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Harmony's big move

The station's new Harmony module is detached from the Unity hub and moved to its permanent location on the Destiny lab.


Delta 4-Heavy launch

The first operational Delta 4-Heavy rocket launches the final Defense Support Program missile warning satellite for the Air Force.

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Columbus readied

The European Space Agency's Columbus laboratory module moves to pad 39A and placed aboard shuttle Atlantis for launch.

 To pad | Installed

Station port moved

The station crew uses the robot arm to detach the main shuttle docking port and mount it to the new Harmony module Nov. 12.


Atlantis rolls out

Space shuttle Atlantis rolls from the Vehicle Assembly Building to pad 39A for its December launch with the Columbus module.


Atlantis goes vertical

Atlantis is hoisted upright and maneuvered into position for attachment to the external tank and boosters.


Space station EVA

This Expedition 16 status briefing recaps the Nov. 9 spacewalk that prepared the station's shuttle docking port for relocation to the new Harmony module.


STS-120 landing

Discovery returns home to the Florida spaceport after its two-week mission.

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Space shuttle Atlantis cleared for launch next week
Posted: November 30, 2007

NASA managers today cleared the shuttle Atlantis and its crew for blastoff Dec. 6 on a long-awaited flight to attach the European Space Agency's Columbus research lab to the international space station.

With commander Steve Frick and pilot Alan Poindexter at the controls, Atlantis is scheduled to lift off from pad 39A at the Kennedy Space Center at 4:31:44 p.m. next Thursday, roughly the moment when Earth's rotation carries the launch pad into the plane of the space station's orbit.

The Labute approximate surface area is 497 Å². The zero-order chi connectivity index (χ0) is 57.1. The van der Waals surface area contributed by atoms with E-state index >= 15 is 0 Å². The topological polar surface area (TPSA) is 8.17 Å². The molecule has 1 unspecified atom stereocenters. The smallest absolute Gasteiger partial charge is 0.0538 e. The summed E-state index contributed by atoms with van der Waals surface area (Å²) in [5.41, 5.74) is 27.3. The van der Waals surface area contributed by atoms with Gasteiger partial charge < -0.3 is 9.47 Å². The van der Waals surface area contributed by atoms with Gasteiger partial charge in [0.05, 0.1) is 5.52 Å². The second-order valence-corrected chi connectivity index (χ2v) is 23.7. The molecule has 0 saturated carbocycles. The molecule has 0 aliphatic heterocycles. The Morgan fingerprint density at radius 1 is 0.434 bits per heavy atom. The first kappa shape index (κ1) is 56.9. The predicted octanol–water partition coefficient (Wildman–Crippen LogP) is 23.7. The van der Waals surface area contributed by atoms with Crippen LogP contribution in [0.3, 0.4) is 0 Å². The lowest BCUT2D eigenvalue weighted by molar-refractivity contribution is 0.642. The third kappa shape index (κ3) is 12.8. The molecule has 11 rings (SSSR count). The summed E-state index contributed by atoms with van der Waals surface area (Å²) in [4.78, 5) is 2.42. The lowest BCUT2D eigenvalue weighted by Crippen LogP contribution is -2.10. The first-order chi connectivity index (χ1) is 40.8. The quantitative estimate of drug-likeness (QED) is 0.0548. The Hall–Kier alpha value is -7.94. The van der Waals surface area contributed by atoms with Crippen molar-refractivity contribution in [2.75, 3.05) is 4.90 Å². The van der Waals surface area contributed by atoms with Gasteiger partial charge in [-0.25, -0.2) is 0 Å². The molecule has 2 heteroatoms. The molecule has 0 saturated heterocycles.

"We have had three outstanding flights of the space shuttle so far this year and we're looking forward to a fourth," shuttle Program Manager Wayne Hale told reporters late today. "Atlantis is on the pad, ready to go, no major issues or concerns regarding that vehicle.

"We are looking at Discovery, having just come back from its last mission in almost pristine shape, really good condition. And looking ahead into February, you saw the external tank delivered here today to the Kennedy Space Center (for the next mission) and processing on Endeavour is going very well.

"So all in all, the hard work of a large number of folks is really beginning to pay off," Hale said. "We had a full and frank flight readiness review today, it was a great review, we laid a lot of things out on the table and at the end of the day everyone was comfortable that we're ready to go fly."

NASA will only have a week or so to get Atlantis off the ground before the launch window closes due to temperature constraints related to the station's orbit. If the shuttle isn't off by Dec. 13, the flight will slip to early January.

At the nearby Cape Canaveral Air Force Station, meanwhile, United Launch Alliance is preparing an unmanned Atlas 5 rocket for takeoff Dec. 10 to boost a classified National Reconnaissance Office satellite into orbit. While no final decisions have been made, that flight likely would slip a few days if Atlantis doesn't get off on time to avoid a potential conflict.

Frick, Poindexter, flight engineer Rex Walheim, Leland Melvin, Stan Love and European astronauts Hans Schlegel and Leopold Eyharts, a French air force general, plan to attach the Columbus module to the newly installed Harmony module's right-side port on Dec. 9, the day after docking.

Three spacewalks are planned, two by Walheim and Schlegel and one by Walheim and Love, to connect and outfit Columbus, to replace a nitrogen tank used to pressurize the station's ammonia coolant system and to move a faulty gyroscope back to the shuttle for return to Earth.

In addition to delivering Columbus, Atlantis also will ferry Eyharts to the station. The European Space Agency astronaut, veteran of a three-week stay aboard the Russian Mir space station in 1998, will replace Expedition 16 flight engineer Dan Tani aboard the ISS. Tani will return to Earth in Eyharts' place aboard Atlantis.

"We all come into these space shuttle flights looking at the big element in the payload bay and waiting for the action when we actually install it," said station Program Manager Mike Suffredini. "This flight and the following stage and multiple stages after that will be an extra challenge for us.